“SongBird stops in at Bobby’s Idle Hour every day and the tourists are blown away that a real honky tonk still exists. There are old guys, in their 70s… STILL playing in the everyday… middle of the afternoon. Old cats that missed their chance.

    There are still record release parties there and after all these years Belmont [University] kids have finally discovered that it’s cool to play Bobby’s Idle Hour. The place packs with students trying out their songs in a safe place where critics are discouraged. The last bar I know of where you can walk in at 2 p.m. and there will be a circle of old guys playing on a barstool or in the middle of the room… not even onstage.

    I remember seeing that stuff as a young kid.

    Bobby’s Idle Hour has to remain on the ground floor of what and whoever we are about to lose to.

    Much more than a building is lost when this icon falls. I realize that this is a staged replica of the original that stood five lots down because some developer already tore it down once 15+ years ago... but everything in it that could be was salvaged and repositioned was. The memory, history and spirit were moved five lots--that’s why it’s more popular than ever.

    Music Row is an accidental, by-chance location where The Nashville Sound and the music business grew from scratch. From this small neighborhood came one of the world’s largest musical footprints. We have to act now to save this place that is iconic and historically priceless.”

    Claire Ratliff — owner, Laughing Penguin Publicity

    “The destruction of historic structures is an unforgivable form of disrespect for our own history and culture. Historic architecture is a place to interact with our heritage. It gives the gift of experiencing and sharing the actual spaces where the musical soul of this city was crafted by some of the most legendary characters in American history.

    Music Row is a national treasure that has earned preservation of its tangible identity.”

    Mitchell Fox – Former manager of Led Zeppelin and the Kentucky Headhunters

    “Nashville is known as ‘Music City’ as the result of a long-standing, mutually supportive/beneficial relationship between the music professional and artist/performer… the overall diversification of the music industry has only enhanced our reputation as one of the, if not, the place to go in the world with more opportunity to become involved and succeed in the music industry. Music Row always meant young people, with a guitar on their back, walking from door to door looking for a chance to get a foot in the door. I feel that that still exists if you’re willing to do the walk about…”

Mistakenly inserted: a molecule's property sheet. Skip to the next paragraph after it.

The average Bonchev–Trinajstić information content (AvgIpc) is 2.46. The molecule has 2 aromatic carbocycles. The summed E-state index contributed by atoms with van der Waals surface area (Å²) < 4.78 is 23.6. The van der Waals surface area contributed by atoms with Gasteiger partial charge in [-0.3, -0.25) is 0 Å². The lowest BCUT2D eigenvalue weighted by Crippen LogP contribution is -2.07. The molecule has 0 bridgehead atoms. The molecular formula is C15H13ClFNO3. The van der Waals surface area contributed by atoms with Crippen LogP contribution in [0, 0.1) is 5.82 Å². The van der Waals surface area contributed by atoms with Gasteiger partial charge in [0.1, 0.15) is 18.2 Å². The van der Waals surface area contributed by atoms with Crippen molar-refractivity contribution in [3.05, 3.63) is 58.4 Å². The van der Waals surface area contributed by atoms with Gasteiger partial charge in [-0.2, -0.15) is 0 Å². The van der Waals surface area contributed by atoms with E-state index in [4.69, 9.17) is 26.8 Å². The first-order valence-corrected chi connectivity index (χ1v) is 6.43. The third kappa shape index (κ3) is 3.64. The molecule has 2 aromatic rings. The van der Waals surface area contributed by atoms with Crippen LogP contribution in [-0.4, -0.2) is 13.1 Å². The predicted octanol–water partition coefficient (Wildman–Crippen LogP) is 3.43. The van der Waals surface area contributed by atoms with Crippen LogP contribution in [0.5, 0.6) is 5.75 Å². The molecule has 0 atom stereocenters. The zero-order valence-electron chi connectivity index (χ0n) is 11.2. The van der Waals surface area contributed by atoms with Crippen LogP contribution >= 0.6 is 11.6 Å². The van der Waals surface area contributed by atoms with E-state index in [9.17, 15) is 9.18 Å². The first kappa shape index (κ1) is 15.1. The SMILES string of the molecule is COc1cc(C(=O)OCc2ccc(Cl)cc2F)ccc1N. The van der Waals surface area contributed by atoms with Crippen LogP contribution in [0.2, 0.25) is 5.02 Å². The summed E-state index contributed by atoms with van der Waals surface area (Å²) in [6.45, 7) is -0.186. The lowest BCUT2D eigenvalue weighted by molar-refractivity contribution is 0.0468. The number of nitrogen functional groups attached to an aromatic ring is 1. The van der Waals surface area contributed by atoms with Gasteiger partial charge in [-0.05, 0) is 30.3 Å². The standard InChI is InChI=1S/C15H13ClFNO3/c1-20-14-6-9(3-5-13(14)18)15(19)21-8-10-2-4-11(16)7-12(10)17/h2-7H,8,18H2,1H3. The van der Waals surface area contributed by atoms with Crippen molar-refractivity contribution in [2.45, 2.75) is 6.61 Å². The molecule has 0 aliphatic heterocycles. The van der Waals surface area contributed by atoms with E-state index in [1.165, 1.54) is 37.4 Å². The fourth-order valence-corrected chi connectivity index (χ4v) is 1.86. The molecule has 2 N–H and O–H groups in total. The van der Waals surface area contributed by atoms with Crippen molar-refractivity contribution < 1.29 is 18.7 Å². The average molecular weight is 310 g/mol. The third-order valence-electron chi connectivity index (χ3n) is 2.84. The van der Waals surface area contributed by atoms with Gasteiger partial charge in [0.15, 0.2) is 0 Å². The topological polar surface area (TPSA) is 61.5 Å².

Chuck Whiting – owned a PR office on 17th Street

    “Back in the '90s, Music Row was a friendly community that celebrated Nashville's heritage with historic homes and quaint studios. It was one-of-a-kind... where creativity came to life and dreams came true. Today, due to a lack of government leadership, Music Row has become a corporate mix of offices and condos... losing much of its charm. So many of us are heartsick, hoping we can stop or slow down the destruction of historic buildings before it's too late.”

    Les Kerr – songwriter and 30+ year Nashville resident

    “Not only was music that had a worldwide impact on culture created in the buildings on Music Row, it is still being pulled from the minds, pens, voices, instruments and equipment of so many who continue to create within those walls. I’m happy that I was here when they all still stood and I hope as many as possible will be preserved.”

    Bob Doerschuk, -- former editor, Musician Magazine & CMA Close Up Magazine

    “I've come to understand that our character depends on balancing growth with history. Sacrifice one or the other and you have surrendered some of your soul. It is horrifying to know that developers came close to demolishing the Ryman to build something -- doesn't matter what it would have been -- that could in no way compensate for loss of the Mother Church. So it is with Music Row, whose history is obscured further with each new edifice that might as easily been built somewhere else… it grows more important each year, with each new tower soaring downtown, in Green Hills and elsewhere, that the Row be honored and kept alive.”

    Gary Morris – singer

    “When I first arrived in Nashville in 1980, Music Row was just simply Music Row. Warner Brothers was in a quaint little house on Grand. Ray Stevens was across the street and Electra was next door. Those shops and the many others on Music Row were where it began. Music Row’s legacy should be saved... not become an area where people view it as ‘once upon a time.’”

    Jim Hoobler – historian, Tennessee State Museum

    “The wanton destruction of seminal structures that housed some of the most significant moments in our musical past from the last forty years is tearing the heart out of our body of music. We must resist this move to destroy, and instead save our heritage.”

    Dan Brown -- Tennessee Historical Commission

    “…[Music Row] has created a vibrant living museum that for generations has been, and continues to be, an engine of economic development and tourism for the city and state. Music Row is a dynamic cultural resource that is the brand of Nashville and Tennessee and with its scope and size is even more important than the Ryman Auditorium. It is now threatened by rampant development and lack of foresight just as the Ryman was once was threatened, and its survival, protection, and preservation for our economy and the very soul of our city is now required.”